Valve has responded to the peaceful protest of the Team Fortress 2 community

Valve has responded to the peaceful protest of the Team Fortress 2 community

Even 15 years after its release, Team Fortress 2 is very popular with the public.
But now it's hard to love the game: it has suffered from a huge number of bots for two years now, and Valve seems to do nothing about it.
For example, in a recent IGN article the author of TF2 describes how he first came into the game and immediately began to receive frequent headshots with inhuman accuracy from enemy snipers.
Half of the members of his team were also bot snipers: they crowded on one point on the map, and their guns were raised and changed the angle just to spit out a perfect shot at the enemy.And that's not all what they do bots.
For example, they can endlessly spam chat.
Or make the game crash on a particular user.
Or take the form of one of the real players and exclude the real player from the match through voting.Apparently, no one knows exactly why the influx of bots began.
There are several theories: In 2020, the source code of Team Fortress 2 from 2017 was leaked to the public.
Valve said at the time that everything was fine and the game's security was under control.
However, the exact connection between the leaked code and the influx of bots, it seems, has not been established - there are inconsistencies and ambiguities in the timeline.Valve practically abandoned Team Fortress 2 and does not release major updates.
Because of this, there is a version that the developers of the bots have teamed up and are trying to get the studio to turn its attention back to the game.
Or the bots are trying to encourage users to play on private servers, where the administrators can monitor the order.Bots can be made to farm items - things from TF2 are involved in the economy with real money, and some make good money on this.Botovodov are just trolling.Gamers have been trying to attract attention to the problem: for example, in 2020, major youtubers recorded videos about the wave of bots, and the press published articles.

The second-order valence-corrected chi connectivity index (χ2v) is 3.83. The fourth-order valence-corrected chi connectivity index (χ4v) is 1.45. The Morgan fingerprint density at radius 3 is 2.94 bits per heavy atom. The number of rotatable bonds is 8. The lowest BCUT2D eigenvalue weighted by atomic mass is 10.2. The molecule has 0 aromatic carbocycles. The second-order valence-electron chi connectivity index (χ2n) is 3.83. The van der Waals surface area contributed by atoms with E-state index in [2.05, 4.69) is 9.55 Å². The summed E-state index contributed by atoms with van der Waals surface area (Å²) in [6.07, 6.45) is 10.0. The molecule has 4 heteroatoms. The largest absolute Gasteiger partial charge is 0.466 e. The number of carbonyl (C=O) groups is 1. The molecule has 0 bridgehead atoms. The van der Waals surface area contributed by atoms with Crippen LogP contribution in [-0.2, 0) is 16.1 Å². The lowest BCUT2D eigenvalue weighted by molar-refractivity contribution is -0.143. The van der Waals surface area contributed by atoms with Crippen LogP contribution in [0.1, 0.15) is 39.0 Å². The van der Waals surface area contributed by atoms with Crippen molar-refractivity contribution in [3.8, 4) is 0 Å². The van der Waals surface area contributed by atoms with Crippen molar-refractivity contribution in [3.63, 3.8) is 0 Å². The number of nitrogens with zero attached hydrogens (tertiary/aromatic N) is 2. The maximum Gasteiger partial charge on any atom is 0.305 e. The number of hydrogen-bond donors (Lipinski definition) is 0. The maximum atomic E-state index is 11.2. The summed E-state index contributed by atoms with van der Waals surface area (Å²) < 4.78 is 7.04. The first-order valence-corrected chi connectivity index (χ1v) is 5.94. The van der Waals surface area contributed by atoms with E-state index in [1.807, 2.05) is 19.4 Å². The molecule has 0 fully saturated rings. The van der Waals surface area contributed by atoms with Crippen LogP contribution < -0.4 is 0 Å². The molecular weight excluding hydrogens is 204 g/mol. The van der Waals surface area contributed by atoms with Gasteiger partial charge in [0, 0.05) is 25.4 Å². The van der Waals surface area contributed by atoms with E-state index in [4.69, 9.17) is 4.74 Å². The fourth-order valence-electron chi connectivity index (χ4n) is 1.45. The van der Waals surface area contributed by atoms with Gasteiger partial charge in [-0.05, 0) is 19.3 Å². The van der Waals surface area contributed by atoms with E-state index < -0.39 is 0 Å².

Recently, users have come up with a new way - a \"peaceful protest\".The essence of the protest: May 26 publish everywhere you can reach hands (\"Twitter\", TikTok, YouTube - it does not matter), messages about how much the players love Team Fortress 2 and why they care.
Organizers emphasized the peaceful nature of the event and urged players not to write nasty things about Valve or vent their negativity in other ways.
Messages had to end with the hashtag #SaveTF2.
Photos from the protest in front of Valve's office.
The woman in the second photo is Casey Aitchison, who could be considered the head of PR at Valve.
The inflatable unicorn she didn't donate - it was just a \"little hint\" that she works at Valve.The hashtag proved popular: for instance, former Valve writer Chet Faliszek used it, and fans even dragged the protest to the real world - someone made a sign at a local movie theater, and someone came in a spy cosplay to the Valve office.
True, it ended with the building owners (not Valve itself) asking the cosplayer to leave the business center grounds.
Maybe the balaclava was too suspicious for them! In the end, Valve dusted off the Team Fortress 2 Twitter account and published a message to the audience: TF2 Community, we hear you! We love this game and we know you love it too.
We're aware of how big of a problem this has become, and we're working to make it better.
There's a lot of concern among fans: when Titanfall was hit by DDoS attacks, Respawn also promised to help, but no major changes have happened in recent months.TF2 community, we hear you! We love this game and know you do, too.
We see how large this issue has become and are working to improve things.- Team Fortress 2 (@TeamFortress) May 26, 2022

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